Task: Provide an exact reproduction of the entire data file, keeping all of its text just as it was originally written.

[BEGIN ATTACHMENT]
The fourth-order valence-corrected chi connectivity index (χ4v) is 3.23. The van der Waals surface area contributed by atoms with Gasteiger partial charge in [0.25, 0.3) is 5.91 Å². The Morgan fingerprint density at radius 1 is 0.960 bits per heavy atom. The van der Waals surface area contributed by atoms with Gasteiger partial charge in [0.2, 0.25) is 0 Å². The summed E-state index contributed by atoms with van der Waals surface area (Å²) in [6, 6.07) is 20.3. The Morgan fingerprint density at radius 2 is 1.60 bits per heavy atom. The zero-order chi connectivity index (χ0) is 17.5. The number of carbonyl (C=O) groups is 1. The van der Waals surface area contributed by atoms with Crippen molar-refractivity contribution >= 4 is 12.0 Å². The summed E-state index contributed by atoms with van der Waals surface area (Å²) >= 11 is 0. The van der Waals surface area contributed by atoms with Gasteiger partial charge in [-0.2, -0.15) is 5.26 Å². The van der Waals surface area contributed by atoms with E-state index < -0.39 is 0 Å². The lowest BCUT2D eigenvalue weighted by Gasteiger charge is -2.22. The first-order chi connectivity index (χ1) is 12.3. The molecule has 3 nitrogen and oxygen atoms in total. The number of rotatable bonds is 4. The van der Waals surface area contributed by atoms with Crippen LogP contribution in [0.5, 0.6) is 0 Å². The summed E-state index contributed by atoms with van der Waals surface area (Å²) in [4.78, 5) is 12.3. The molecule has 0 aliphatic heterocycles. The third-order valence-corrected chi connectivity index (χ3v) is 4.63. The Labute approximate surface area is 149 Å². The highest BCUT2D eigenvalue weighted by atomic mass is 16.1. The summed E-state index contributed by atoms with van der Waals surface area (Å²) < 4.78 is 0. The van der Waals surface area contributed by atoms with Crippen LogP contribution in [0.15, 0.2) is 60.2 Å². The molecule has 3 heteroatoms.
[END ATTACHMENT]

The fourth-order valence-corrected chi connectivity index (χ4v) is 3.23. The van der Waals surface area contributed by atoms with Gasteiger partial charge in [0.25, 0.3) is 5.91 Å². The Morgan fingerprint density at radius 1 is 0.960 bits per heavy atom. The van der Waals surface area contributed by atoms with Gasteiger partial charge in [0.2, 0.25) is 0 Å². The summed E-state index contributed by atoms with van der Waals surface area (Å²) in [6, 6.07) is 20.3. The Morgan fingerprint density at radius 2 is 1.60 bits per heavy atom. The zero-order chi connectivity index (χ0) is 17.5. The number of carbonyl (C=O) groups is 1. The van der Waals surface area contributed by atoms with Crippen molar-refractivity contribution >= 4 is 12.0 Å². The summed E-state index contributed by atoms with van der Waals surface area (Å²) >= 11 is 0. The van der Waals surface area contributed by atoms with Gasteiger partial charge in [-0.2, -0.15) is 5.26 Å². The van der Waals surface area contributed by atoms with E-state index < -0.39 is 0 Å². The lowest BCUT2D eigenvalue weighted by Gasteiger charge is -2.22. The first-order chi connectivity index (χ1) is 12.3. The molecule has 3 nitrogen and oxygen atoms in total. The number of rotatable bonds is 4. The van der Waals surface area contributed by atoms with Crippen LogP contribution in [0.5, 0.6) is 0 Å². The summed E-state index contributed by atoms with van der Waals surface area (Å²) in [4.78, 5) is 12.3. The molecule has 0 aliphatic heterocycles. The third-order valence-corrected chi connectivity index (χ3v) is 4.63. The Labute approximate surface area is 149 Å². The highest BCUT2D eigenvalue weighted by atomic mass is 16.1. The summed E-state index contributed by atoms with van der Waals surface area (Å²) < 4.78 is 0. The van der Waals surface area contributed by atoms with Crippen LogP contribution in [0.15, 0.2) is 60.2 Å². The molecule has 3 heteroatoms.